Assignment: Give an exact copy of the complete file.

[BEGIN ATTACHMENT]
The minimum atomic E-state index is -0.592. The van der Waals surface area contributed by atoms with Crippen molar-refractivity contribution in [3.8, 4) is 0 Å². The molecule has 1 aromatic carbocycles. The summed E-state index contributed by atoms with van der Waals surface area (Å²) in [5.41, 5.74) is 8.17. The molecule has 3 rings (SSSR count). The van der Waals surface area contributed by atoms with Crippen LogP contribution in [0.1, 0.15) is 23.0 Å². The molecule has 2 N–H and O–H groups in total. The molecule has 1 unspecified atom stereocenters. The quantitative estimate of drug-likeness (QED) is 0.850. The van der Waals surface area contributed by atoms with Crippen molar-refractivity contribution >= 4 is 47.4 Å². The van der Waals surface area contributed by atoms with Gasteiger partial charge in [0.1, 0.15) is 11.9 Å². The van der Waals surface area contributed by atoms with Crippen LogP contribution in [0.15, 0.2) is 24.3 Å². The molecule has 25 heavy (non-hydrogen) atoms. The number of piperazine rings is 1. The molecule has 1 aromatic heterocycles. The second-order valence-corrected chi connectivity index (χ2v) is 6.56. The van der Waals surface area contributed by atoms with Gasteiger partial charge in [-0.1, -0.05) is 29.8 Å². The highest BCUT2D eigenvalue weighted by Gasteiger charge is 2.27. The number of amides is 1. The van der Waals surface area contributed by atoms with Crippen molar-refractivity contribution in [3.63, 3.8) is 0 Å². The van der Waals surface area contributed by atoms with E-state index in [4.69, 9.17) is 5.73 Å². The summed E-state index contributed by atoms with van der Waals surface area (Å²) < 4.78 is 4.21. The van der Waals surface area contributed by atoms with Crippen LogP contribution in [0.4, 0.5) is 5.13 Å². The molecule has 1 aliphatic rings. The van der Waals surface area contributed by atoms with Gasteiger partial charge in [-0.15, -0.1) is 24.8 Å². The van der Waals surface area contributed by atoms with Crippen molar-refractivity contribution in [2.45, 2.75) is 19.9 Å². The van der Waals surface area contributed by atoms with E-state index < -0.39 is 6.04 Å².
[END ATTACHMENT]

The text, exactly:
The minimum atomic E-state index is -0.592. The van der Waals surface area contributed by atoms with Crippen molar-refractivity contribution in [3.8, 4) is 0 Å². The molecule has 1 aromatic carbocycles. The summed E-state index contributed by atoms with van der Waals surface area (Å²) in [5.41, 5.74) is 8.17. The molecule has 3 rings (SSSR count). The van der Waals surface area contributed by atoms with Crippen LogP contribution in [0.1, 0.15) is 23.0 Å². The molecule has 2 N–H and O–H groups in total. The molecule has 1 unspecified atom stereocenters. The quantitative estimate of drug-likeness (QED) is 0.850. The van der Waals surface area contributed by atoms with Crippen molar-refractivity contribution >= 4 is 47.4 Å². The van der Waals surface area contributed by atoms with Gasteiger partial charge in [0.1, 0.15) is 11.9 Å². The van der Waals surface area contributed by atoms with Crippen LogP contribution in [0.15, 0.2) is 24.3 Å². The molecule has 25 heavy (non-hydrogen) atoms. The number of piperazine rings is 1. The molecule has 1 aromatic heterocycles. The second-order valence-corrected chi connectivity index (χ2v) is 6.56. The van der Waals surface area contributed by atoms with Gasteiger partial charge in [-0.1, -0.05) is 29.8 Å². The highest BCUT2D eigenvalue weighted by Gasteiger charge is 2.27. The number of amides is 1. The van der Waals surface area contributed by atoms with Crippen molar-refractivity contribution in [3.63, 3.8) is 0 Å². The van der Waals surface area contributed by atoms with E-state index in [4.69, 9.17) is 5.73 Å². The summed E-state index contributed by atoms with van der Waals surface area (Å²) < 4.78 is 4.21. The van der Waals surface area contributed by atoms with Crippen LogP contribution in [0.4, 0.5) is 5.13 Å². The molecule has 1 aliphatic rings. The van der Waals surface area contributed by atoms with Gasteiger partial charge in [-0.15, -0.1) is 24.8 Å². The van der Waals surface area contributed by atoms with Crippen molar-refractivity contribution in [2.45, 2.75) is 19.9 Å². The van der Waals surface area contributed by atoms with E-state index < -0.39 is 6.04 Å².